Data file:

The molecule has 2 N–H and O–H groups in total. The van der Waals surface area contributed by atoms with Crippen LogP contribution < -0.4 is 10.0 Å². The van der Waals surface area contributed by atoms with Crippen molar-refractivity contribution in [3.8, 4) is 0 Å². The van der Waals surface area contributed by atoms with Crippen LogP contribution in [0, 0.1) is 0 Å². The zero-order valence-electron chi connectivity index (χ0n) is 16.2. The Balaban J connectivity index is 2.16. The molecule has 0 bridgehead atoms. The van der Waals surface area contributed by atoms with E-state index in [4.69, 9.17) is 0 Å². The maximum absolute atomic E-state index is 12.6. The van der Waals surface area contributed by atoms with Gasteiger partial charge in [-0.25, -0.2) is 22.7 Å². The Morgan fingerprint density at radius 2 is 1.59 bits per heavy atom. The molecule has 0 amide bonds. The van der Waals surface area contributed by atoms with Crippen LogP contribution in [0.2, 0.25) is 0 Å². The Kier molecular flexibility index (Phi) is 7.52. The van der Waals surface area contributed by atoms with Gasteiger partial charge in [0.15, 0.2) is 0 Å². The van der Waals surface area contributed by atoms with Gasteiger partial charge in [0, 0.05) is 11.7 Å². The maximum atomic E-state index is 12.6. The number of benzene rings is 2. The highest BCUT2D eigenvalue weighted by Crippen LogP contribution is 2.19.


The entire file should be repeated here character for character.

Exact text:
The molecule has 2 N–H and O–H groups in total. The van der Waals surface area contributed by atoms with Crippen LogP contribution < -0.4 is 10.0 Å². The van der Waals surface area contributed by atoms with Crippen molar-refractivity contribution in [3.8, 4) is 0 Å². The van der Waals surface area contributed by atoms with Crippen LogP contribution in [0, 0.1) is 0 Å². The zero-order valence-electron chi connectivity index (χ0n) is 16.2. The Balaban J connectivity index is 2.16. The molecule has 0 bridgehead atoms. The van der Waals surface area contributed by atoms with E-state index in [4.69, 9.17) is 0 Å². The maximum absolute atomic E-state index is 12.6. The van der Waals surface area contributed by atoms with Gasteiger partial charge in [-0.25, -0.2) is 22.7 Å². The Morgan fingerprint density at radius 2 is 1.59 bits per heavy atom. The molecule has 0 amide bonds. The van der Waals surface area contributed by atoms with Crippen LogP contribution in [0.2, 0.25) is 0 Å². The Kier molecular flexibility index (Phi) is 7.52. The van der Waals surface area contributed by atoms with Gasteiger partial charge in [0.15, 0.2) is 0 Å². The van der Waals surface area contributed by atoms with Gasteiger partial charge in [0, 0.05) is 11.7 Å². The maximum atomic E-state index is 12.6. The number of benzene rings is 2. The highest BCUT2D eigenvalue weighted by Crippen LogP contribution is 2.19.